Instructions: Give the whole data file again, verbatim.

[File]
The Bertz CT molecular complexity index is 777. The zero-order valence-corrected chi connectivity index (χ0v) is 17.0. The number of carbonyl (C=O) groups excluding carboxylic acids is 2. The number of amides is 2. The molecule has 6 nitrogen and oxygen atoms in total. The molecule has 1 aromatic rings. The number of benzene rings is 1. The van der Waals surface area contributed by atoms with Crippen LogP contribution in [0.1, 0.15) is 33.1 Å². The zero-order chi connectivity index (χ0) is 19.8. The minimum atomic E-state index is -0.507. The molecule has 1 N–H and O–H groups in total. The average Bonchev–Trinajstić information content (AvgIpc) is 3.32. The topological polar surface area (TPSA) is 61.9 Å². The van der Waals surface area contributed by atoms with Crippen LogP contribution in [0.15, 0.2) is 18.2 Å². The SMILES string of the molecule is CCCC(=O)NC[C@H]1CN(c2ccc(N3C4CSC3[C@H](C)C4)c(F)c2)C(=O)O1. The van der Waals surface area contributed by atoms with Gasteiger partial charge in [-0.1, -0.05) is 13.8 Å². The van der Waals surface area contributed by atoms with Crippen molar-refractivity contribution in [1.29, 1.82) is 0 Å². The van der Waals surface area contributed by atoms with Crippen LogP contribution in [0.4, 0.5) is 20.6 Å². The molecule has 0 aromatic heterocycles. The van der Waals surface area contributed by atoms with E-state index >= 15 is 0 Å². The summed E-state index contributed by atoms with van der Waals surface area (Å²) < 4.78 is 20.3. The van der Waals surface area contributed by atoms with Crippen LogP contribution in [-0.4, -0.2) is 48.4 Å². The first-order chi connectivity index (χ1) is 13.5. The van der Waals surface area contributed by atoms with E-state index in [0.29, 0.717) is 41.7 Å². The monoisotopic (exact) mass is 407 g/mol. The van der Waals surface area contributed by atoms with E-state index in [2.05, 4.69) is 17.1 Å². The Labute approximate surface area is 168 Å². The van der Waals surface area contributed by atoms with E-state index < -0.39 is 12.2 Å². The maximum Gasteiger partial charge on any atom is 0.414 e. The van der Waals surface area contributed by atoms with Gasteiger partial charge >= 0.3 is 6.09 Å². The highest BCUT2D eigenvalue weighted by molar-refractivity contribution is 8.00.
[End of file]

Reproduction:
The Bertz CT molecular complexity index is 777. The zero-order valence-corrected chi connectivity index (χ0v) is 17.0. The number of carbonyl (C=O) groups excluding carboxylic acids is 2. The number of amides is 2. The molecule has 6 nitrogen and oxygen atoms in total. The molecule has 1 aromatic rings. The number of benzene rings is 1. The van der Waals surface area contributed by atoms with Crippen LogP contribution in [0.1, 0.15) is 33.1 Å². The zero-order chi connectivity index (χ0) is 19.8. The minimum atomic E-state index is -0.507. The molecule has 1 N–H and O–H groups in total. The average Bonchev–Trinajstić information content (AvgIpc) is 3.32. The topological polar surface area (TPSA) is 61.9 Å². The van der Waals surface area contributed by atoms with Crippen LogP contribution in [0.15, 0.2) is 18.2 Å². The SMILES string of the molecule is CCCC(=O)NC[C@H]1CN(c2ccc(N3C4CSC3[C@H](C)C4)c(F)c2)C(=O)O1. The van der Waals surface area contributed by atoms with Gasteiger partial charge in [-0.1, -0.05) is 13.8 Å². The van der Waals surface area contributed by atoms with Crippen molar-refractivity contribution in [1.29, 1.82) is 0 Å². The van der Waals surface area contributed by atoms with Crippen LogP contribution in [0.4, 0.5) is 20.6 Å². The molecule has 0 aromatic heterocycles. The van der Waals surface area contributed by atoms with E-state index >= 15 is 0 Å². The summed E-state index contributed by atoms with van der Waals surface area (Å²) < 4.78 is 20.3. The van der Waals surface area contributed by atoms with Crippen LogP contribution in [-0.4, -0.2) is 48.4 Å². The first-order chi connectivity index (χ1) is 13.5. The van der Waals surface area contributed by atoms with E-state index in [0.29, 0.717) is 41.7 Å². The monoisotopic (exact) mass is 407 g/mol. The van der Waals surface area contributed by atoms with E-state index in [2.05, 4.69) is 17.1 Å². The Labute approximate surface area is 168 Å². The van der Waals surface area contributed by atoms with E-state index < -0.39 is 12.2 Å². The maximum Gasteiger partial charge on any atom is 0.414 e. The van der Waals surface area contributed by atoms with Gasteiger partial charge >= 0.3 is 6.09 Å². The highest BCUT2D eigenvalue weighted by molar-refractivity contribution is 8.00.